RubatoDB is an academic database project started by Dr. Li-Yan Yuan at University of Alberta, Canada. It falls into the category of a NewSQL system. It aims to provide the scalable performance similar to NOSQL systems while maintaining the traditional ACID guarantees present in relational databases. SQL support is provided as the primary language with interfaces such as JDBC and ODBC. It has been implemented through a staged architecture consisting of a grid of staged modules connected through explicit queues. It implements a novel formula protocol for distributed concurrency control called Formula DB, a layer on top of Berkeley DB providing three levels of consistency guarantees :- ACID, BASE and BASIC. All table partitions and files along with the indexes are stored as Berkeley DB files where the transactional layer of Berkeley DB is switched off.
The name Rubato has been taken from the Italian word, "rubare". This literally translates to soft and subtle rhythmic changes in performance. This corresponds from RubatoDB's support for various types of consistencies giving full freedom.
RubatoDB fully supports SQL.
Since RubatoDB is not a relational database, there is no concept of views.
Concurrency Control in Rubato DB is provided through two different layers :- 1) Transaction Stage - This is present in all grid servers and is responsible for data integrity at a per server level. It supports operations like pre_commit, commit and rollback. 2) Formula DB - The FormulaDB layer is a distributed implementation of the Multi-Version Timestamp Concurrency Control Protocol. It is a thread free-layer present on the top over all the Berkeley DB nodes, orchestrating the transactions and allowing the system to provide three levels of consistency :- A) ACID - The traditional Relational DBMS consistency guarantees, Atomicity, Consistency, Isolation and Durability. B) BASE - This is one of models of the NoSQL world with weak consistency semantics. BASE stands for Basically Available with Soft State Eventual Consistency. C) BASIC - Rubato DB also provides a middle ground of the both SQL and new SQL worlds, standing between the two extremes. BASIC stands for Basic Availability, Scalability and Instant Consistency. The BASE and BASIC models differ on choosing one spectrum of the CAP theorem, either providing instant availability with fast queries or providing consistent results with higher latency.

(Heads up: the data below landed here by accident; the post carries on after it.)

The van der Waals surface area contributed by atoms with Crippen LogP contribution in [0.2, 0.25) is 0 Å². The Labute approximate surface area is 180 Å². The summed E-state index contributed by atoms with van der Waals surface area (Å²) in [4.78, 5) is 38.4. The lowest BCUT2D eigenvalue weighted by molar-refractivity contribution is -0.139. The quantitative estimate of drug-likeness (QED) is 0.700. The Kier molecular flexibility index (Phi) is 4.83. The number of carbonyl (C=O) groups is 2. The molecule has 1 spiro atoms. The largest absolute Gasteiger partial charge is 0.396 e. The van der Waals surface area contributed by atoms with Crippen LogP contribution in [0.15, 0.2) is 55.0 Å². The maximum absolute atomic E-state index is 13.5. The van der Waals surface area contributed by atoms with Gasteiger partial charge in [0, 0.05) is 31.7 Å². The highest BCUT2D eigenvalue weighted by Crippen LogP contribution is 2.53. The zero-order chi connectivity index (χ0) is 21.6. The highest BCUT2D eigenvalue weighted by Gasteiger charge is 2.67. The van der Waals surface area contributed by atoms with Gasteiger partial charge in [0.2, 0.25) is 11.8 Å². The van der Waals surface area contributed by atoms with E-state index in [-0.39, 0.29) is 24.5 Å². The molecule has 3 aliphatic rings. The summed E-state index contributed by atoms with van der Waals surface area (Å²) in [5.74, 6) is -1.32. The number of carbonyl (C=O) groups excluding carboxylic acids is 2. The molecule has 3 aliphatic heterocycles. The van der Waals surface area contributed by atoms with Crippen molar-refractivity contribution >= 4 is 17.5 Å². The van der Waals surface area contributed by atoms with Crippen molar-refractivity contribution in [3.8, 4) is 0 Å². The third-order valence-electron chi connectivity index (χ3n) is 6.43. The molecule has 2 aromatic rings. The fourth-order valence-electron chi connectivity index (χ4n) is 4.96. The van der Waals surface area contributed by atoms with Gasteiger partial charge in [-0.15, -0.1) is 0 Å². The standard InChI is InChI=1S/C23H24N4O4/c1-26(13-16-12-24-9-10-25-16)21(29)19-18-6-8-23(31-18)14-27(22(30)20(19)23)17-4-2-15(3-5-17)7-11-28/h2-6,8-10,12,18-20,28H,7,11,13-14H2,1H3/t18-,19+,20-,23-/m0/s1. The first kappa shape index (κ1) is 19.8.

Each BerkeleyDB node supports a WAL(Write Ahead LOG). This ensures that all data is not immediately written to disk, rather the transactions are made durable by appending the LOG records on the disk. BerkeleyDB nodes follow traditional ARIES algorithm to persist the log on the disk and recover in the case of a crash.
The SQL engine present in Rubato is responsible for processing all queries. It is composed of a set of staged grip modules each comprising of a software module on a node having its own request queue. Threads pull requests one after the other from the input queue and invoke the various components, like parser, query optimizer, query processor, update etc. They then fill the output queue with the results which are then used up. This structure supports both parallelism and pipe lined execution.
Rubato DB supports B+ Tree Indexes.
Rubato DB has employed a hybrid storage partition model that allows the partitioning of a table both in the horizontal and the vertical dimension and being stored separately over the network of grid nodes. All disk accesses are made through BerkeleyDB as all the partitions are stored as BerkeleyDB files. The user can specify partitioning schemes to incorporate human optimizations based on precursory knowledge of the workload. A tree based schema is present for Grid Partitioning. Descendant tuples are partitioned according to the ancestor they descended from, ie for every row in the parent table there must be a/a group of rows in the descendant table.
Fuzzy Check-pointing supported by Berkeley DB is present here too.
RubatoDB is a Key-Value store due to the underlying data model of BerkeleyDB. Support is provided for variable length keys and access through BTree Indexes.
RubatoDB follows a Staged Event-Driven Architecture. The individual tasks are divided into Finite State Machines and the transitions between the states of the FSM are triggered by events. The architecture can be visualized as a network of nodes acting as staged modules connected by queues which are explicitly associated. SE-DA breaks the execution plan into a series of stages where each stage corresponds to a subset of states from the FSM. This is now an independent identity with its own queue. It pulls tasks from the incoming queue, performs the operations and forwards it to the respective output queues.
University of Alberta